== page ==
Directed by Michael Winterbottom | 103 min | On Demand
“You were unpalatable as a young man,” says Rob, after Steve claims he’s getting better looking as he gets older.
And it doesn’t take more than a minute or two for these two improv-honed performers to get to the core of their connection: teasing each other about the humiliations of middle-age while eating delicious-looking food in gorgeous surroundings. This while recognizing a certain amount of repetition.
That’s fair since Rob Brydon and Steve Coogan have been at it for almost 10 years — this is the fourth film with collaborator Michael Winterbottom, following the delightful predecessors The Trip, The Trip To Italy, and The Trip To Spain.
Each feature is a distillation of a longer UK television series brought down to feature length, purporting to be a document of their assignments to write about fine food while exploring epic landscapes, but really the films/series are an excuse for them to riff off each other (while eating fine food and exploring epic landscapes).
They will indulge in literary and historical references, but that just provides Coogan (and occasionally Brydon) a chance to sound faux-learned as a tour guide. This time they’re travelling from Troy to Ithaca on the path of Odysseus — though I wasn’t entirely sure of the geography, nor the reason for a Turkish crew in the credits. But never mind, it’s all a variation on a theme.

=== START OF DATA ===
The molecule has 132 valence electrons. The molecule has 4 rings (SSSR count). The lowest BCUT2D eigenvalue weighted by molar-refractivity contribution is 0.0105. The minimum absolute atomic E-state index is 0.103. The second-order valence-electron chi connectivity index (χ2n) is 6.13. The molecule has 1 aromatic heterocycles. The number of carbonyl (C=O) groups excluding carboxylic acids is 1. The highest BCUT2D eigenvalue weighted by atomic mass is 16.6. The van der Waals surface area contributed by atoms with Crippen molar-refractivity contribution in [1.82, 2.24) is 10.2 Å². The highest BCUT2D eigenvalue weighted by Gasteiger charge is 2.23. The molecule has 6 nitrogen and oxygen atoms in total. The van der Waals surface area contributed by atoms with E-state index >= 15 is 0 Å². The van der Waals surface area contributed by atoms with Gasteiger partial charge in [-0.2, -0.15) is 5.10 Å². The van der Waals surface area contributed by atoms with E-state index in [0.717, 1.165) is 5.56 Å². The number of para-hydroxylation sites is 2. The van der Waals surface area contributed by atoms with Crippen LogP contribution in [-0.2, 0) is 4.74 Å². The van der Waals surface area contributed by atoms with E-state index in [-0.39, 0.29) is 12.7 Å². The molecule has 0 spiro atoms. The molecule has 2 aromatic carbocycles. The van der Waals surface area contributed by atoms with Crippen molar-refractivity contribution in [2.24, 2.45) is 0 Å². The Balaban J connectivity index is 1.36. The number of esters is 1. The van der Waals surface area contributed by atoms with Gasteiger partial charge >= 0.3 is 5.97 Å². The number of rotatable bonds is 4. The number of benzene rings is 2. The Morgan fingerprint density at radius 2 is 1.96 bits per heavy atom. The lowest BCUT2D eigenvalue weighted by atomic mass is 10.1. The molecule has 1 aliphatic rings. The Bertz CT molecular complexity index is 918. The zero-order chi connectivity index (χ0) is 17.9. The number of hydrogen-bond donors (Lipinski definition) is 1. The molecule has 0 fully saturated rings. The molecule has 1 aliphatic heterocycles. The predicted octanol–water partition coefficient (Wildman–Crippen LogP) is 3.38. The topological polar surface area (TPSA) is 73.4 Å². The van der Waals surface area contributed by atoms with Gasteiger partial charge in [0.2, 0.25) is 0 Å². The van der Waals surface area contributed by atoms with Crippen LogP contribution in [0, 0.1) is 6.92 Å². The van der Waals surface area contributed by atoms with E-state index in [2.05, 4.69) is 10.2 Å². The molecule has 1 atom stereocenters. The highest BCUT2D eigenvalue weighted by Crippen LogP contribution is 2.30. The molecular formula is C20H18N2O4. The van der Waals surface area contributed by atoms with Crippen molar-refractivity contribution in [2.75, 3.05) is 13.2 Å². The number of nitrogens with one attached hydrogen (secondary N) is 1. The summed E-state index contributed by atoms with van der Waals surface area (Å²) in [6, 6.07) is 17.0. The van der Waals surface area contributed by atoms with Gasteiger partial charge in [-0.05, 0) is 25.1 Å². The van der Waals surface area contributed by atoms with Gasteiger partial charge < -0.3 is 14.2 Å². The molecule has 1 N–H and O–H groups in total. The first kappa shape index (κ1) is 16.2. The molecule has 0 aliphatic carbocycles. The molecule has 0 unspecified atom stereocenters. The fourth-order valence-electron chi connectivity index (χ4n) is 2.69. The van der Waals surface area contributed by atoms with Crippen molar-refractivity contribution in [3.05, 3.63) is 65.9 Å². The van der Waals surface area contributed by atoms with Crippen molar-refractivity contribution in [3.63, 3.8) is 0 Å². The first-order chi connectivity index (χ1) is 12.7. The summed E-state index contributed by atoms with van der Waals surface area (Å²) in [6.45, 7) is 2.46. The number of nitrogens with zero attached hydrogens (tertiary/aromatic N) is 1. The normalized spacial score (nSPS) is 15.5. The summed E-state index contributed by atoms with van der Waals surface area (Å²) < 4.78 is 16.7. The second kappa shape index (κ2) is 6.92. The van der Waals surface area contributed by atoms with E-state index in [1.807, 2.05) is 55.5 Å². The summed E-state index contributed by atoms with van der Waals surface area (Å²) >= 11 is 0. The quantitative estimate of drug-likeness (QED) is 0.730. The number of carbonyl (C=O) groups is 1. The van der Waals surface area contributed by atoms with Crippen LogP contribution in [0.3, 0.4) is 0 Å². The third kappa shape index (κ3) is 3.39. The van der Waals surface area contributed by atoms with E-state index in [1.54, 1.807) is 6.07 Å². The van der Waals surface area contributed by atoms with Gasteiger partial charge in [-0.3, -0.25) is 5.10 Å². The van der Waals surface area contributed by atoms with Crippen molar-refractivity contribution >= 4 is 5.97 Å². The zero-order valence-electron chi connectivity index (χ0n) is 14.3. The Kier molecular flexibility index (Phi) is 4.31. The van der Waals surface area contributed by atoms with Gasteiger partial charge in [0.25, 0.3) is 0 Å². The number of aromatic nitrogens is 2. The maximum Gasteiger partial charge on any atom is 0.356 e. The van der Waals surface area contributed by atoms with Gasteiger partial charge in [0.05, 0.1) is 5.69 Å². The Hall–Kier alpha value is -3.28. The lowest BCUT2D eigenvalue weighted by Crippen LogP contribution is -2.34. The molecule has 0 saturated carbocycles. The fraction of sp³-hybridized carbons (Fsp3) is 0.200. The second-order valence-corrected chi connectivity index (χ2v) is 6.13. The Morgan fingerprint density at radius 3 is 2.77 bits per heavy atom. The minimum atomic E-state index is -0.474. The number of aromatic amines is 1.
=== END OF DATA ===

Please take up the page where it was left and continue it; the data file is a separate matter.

When they started back in 2011, Brydon and Coogan played far more cartoonish and competitive versions of themselves, whereas now if there’s much here in their characters that’s fictionalized, it’s a light sheen of exaggeration. Steve is most comfortable as the thoughtless cad — when the pair runs into a former collaborator of Steve’s, refugee Kareem Alkabbani who played a key role in Winterbottom’s Greed, Steve barely remembers him. Coogan’s “son” Joe (Timothy Leach) delivers some worrying news from back home, and his career is once again in dire condition, hanging on the promise of a role in a Damien Chazelle picture.
But really, that’s all window dressing to a wealth of Dustin Hoffman, Werner Herzog, and Mick Jagger impressions, and other improvised digressions that are no less amusing for their familiarity.
This fourth trip is rumoured to be the last, but it hardly feels like an obvious conclusion, wrapping up any of the project’s themes. While we do get a surprisingly poignant turn for at least one of our two travelling, bickering gourmands, I’m all for it to continue — whatever roads they’d care to explore.